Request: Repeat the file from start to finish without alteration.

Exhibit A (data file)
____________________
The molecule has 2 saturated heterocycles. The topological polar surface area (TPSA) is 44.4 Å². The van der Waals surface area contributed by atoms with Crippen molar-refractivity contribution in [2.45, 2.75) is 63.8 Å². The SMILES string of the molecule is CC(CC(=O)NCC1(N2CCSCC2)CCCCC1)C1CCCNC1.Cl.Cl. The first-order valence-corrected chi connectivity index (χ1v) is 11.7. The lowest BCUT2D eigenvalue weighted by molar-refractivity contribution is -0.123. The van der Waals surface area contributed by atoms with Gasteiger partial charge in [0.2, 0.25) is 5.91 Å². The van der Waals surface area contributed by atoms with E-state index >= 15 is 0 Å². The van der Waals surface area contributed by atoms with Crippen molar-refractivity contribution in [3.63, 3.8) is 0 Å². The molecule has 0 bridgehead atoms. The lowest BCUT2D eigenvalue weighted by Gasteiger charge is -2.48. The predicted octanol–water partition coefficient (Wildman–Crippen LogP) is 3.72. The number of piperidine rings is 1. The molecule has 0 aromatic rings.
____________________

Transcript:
The molecule has 2 saturated heterocycles. The topological polar surface area (TPSA) is 44.4 Å². The van der Waals surface area contributed by atoms with Crippen molar-refractivity contribution in [2.45, 2.75) is 63.8 Å². The SMILES string of the molecule is CC(CC(=O)NCC1(N2CCSCC2)CCCCC1)C1CCCNC1.Cl.Cl. The first-order valence-corrected chi connectivity index (χ1v) is 11.7. The lowest BCUT2D eigenvalue weighted by molar-refractivity contribution is -0.123. The van der Waals surface area contributed by atoms with Gasteiger partial charge in [0.2, 0.25) is 5.91 Å². The van der Waals surface area contributed by atoms with E-state index >= 15 is 0 Å². The van der Waals surface area contributed by atoms with Crippen molar-refractivity contribution in [3.63, 3.8) is 0 Å². The molecule has 0 bridgehead atoms. The lowest BCUT2D eigenvalue weighted by Gasteiger charge is -2.48. The predicted octanol–water partition coefficient (Wildman–Crippen LogP) is 3.72. The number of piperidine rings is 1. The molecule has 0 aromatic rings.